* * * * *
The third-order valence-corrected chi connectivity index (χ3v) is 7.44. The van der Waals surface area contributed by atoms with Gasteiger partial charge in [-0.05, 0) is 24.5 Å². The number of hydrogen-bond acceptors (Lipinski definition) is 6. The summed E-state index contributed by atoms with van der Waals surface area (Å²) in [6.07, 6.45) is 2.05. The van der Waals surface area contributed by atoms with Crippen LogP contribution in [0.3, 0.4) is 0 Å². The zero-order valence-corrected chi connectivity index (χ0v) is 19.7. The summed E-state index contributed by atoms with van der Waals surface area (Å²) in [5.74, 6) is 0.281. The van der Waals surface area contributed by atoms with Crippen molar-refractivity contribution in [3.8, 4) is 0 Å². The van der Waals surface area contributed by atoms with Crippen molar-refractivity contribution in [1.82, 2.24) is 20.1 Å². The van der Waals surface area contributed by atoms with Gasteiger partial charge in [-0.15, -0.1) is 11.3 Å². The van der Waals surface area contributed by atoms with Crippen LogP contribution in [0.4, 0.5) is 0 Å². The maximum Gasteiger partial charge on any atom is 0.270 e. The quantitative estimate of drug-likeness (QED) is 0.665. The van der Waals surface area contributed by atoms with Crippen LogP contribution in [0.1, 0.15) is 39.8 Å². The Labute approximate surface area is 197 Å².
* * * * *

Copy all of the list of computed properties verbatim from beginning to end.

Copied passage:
The third-order valence-corrected chi connectivity index (χ3v) is 7.44. The van der Waals surface area contributed by atoms with Gasteiger partial charge in [-0.05, 0) is 24.5 Å². The number of hydrogen-bond acceptors (Lipinski definition) is 6. The summed E-state index contributed by atoms with van der Waals surface area (Å²) in [6.07, 6.45) is 2.05. The van der Waals surface area contributed by atoms with Crippen LogP contribution in [0.3, 0.4) is 0 Å². The zero-order valence-corrected chi connectivity index (χ0v) is 19.7. The summed E-state index contributed by atoms with van der Waals surface area (Å²) in [5.74, 6) is 0.281. The van der Waals surface area contributed by atoms with Crippen molar-refractivity contribution in [3.8, 4) is 0 Å². The van der Waals surface area contributed by atoms with Crippen molar-refractivity contribution in [1.82, 2.24) is 20.1 Å². The van der Waals surface area contributed by atoms with Gasteiger partial charge in [-0.15, -0.1) is 11.3 Å². The van der Waals surface area contributed by atoms with Crippen LogP contribution in [0.4, 0.5) is 0 Å². The maximum Gasteiger partial charge on any atom is 0.270 e. The quantitative estimate of drug-likeness (QED) is 0.665. The van der Waals surface area contributed by atoms with Crippen LogP contribution in [0.1, 0.15) is 39.8 Å². The Labute approximate surface area is 197 Å².